Senior officials from the United States and Mexico are hosting their Central American neighbors today to plan ways to build a legal and economic wall against the drug trade.
Senior officials from the United States and Mexico are hosting their Central American neighbors today to plan ways to build a legal and economic wall against the drug trade. Their two-day Conference on Prosperity and Security in Central America will look at ways of rebuilding prosperous, stable economies in the region and fighting transnational organized crime. US Secretary of State Rex Tillerson will be at pains to assure the worst-hit countries of Central America that Washington will continue to support their best efforts to assert the rule of law. But the Miami get-together comes just as President Donald Trump’s administration is looking to dramatically cut development assistance — so the meeting will also seek to interest new partners.
Along with co-host Mexico and the Northern Triangle — Guatemala, Honduras and El Salvador — envoys from Belize, Canada, Chile, Colombia, Costa Rica, the European Union, Nicaragua, Panama and Spain will also take part. Although senior US officials are diplomatic when asked which countries should be spending more to support anti-drug programs in the Triangle, they nod to Canada and Europe as places that could do more. “Much of the product that is flowing through Central America today in trafficking routes makes a right turn and heads to Western Europe,” says William Brownfield, assistant secretary of state. It may be a question of tactics rather than resources. In the 46 years since then-US president Richard Nixon first declared drugs “public enemy number one,” the “War on Drugs” has produced more many more casualties than victors.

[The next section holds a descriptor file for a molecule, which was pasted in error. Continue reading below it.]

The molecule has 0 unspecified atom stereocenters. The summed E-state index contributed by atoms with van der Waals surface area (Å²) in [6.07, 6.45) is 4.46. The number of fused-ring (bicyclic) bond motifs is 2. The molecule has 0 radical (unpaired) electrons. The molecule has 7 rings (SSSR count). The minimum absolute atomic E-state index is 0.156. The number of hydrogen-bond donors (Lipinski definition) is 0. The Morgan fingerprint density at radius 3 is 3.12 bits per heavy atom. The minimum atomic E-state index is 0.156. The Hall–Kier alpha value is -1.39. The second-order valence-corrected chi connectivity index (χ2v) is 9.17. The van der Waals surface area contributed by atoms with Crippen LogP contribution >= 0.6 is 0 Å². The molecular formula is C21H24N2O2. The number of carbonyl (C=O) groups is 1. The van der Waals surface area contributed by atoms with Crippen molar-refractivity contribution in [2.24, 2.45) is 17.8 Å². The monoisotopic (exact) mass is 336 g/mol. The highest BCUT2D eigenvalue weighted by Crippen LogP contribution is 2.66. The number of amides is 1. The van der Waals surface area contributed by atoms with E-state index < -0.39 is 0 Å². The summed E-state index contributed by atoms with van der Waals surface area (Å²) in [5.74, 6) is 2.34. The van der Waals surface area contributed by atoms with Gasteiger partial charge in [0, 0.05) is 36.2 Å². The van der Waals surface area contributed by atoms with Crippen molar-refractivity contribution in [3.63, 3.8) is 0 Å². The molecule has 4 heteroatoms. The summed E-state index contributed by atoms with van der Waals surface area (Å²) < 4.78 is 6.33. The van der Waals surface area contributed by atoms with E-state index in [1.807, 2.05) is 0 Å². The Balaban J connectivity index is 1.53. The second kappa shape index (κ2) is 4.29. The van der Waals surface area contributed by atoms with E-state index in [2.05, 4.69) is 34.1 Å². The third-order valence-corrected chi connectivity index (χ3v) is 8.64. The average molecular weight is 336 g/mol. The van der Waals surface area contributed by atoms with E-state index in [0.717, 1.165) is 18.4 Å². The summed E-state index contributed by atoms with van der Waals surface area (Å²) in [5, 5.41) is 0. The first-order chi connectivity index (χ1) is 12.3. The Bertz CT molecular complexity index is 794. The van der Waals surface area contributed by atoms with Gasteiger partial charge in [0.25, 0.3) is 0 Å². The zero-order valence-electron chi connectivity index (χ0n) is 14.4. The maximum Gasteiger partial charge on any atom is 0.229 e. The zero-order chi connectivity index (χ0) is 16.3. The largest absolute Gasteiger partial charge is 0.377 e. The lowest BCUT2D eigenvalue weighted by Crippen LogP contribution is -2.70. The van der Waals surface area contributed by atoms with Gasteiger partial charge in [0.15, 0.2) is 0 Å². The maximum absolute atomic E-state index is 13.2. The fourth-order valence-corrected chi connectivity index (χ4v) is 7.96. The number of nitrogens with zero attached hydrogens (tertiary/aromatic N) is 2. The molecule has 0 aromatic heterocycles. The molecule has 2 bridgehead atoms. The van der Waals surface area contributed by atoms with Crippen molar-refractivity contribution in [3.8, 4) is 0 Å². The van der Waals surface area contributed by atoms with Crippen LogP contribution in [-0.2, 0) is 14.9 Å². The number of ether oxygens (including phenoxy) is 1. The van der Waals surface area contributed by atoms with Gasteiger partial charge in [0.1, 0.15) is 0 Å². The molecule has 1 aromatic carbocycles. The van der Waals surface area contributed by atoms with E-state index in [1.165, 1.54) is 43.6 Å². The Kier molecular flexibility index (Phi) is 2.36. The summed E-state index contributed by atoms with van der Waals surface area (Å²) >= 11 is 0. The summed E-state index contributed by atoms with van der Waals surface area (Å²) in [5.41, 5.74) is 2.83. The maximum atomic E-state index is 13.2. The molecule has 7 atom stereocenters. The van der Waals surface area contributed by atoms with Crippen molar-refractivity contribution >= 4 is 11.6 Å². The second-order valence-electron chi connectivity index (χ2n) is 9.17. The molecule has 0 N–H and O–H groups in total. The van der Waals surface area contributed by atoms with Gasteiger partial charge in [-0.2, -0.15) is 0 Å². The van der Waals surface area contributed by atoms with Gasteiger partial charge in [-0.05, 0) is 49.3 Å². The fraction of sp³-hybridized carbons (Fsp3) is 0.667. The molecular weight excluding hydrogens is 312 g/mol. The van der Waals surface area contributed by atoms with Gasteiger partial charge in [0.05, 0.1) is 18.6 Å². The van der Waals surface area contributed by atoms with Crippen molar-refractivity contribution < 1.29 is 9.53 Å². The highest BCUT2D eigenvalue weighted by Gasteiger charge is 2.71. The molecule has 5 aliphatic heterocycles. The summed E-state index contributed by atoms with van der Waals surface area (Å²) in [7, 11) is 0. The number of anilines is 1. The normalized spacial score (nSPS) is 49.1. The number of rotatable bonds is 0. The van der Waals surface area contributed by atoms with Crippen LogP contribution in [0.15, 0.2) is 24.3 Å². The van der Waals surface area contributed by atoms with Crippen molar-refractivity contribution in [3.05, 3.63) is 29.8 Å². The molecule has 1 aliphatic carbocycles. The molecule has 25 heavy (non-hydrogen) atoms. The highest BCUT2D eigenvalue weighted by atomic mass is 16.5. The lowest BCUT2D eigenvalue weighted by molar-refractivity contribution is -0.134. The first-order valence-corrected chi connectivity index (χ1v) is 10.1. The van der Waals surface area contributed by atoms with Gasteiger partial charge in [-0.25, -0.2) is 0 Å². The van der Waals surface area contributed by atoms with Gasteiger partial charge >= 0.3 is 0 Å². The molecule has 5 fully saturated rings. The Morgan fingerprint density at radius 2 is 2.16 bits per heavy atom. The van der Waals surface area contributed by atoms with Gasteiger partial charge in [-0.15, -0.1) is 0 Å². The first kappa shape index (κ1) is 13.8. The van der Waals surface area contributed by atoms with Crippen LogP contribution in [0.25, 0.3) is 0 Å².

You may also like to watch:
Still, Brownfield — who heads the State Department’s law enforcement and counter-narcotics efforts — thinks progress has been made in the often-lawless Northern Triangle since 2009. Working with Colombian trainers bloodied in their own long war against cartels and militias, the United States has spent USD 1.5 billion building police and judicial capacity in a region destabilised by traffickers. That has started to get results — homicide, violence and drug flights are down over the past two years — but has also been controversial and often criticized by local activists. Just last month, an official report found that American anti-drug agents had been implicated in the deaths of Honduran civilians during botched raids in 2012 more than they had admitted.
The new initiatives, coming along with Trump’s aggressive rhetoric about building a “great wall” to stop criminals from bringing rape and drugs from Mexico, have led to fears of a new militarisation of the effort. “This conference unfortunately signals a recommitment to some of the worst policies the US has implemented in Central America in the past several decades,” researcher Alexander Main said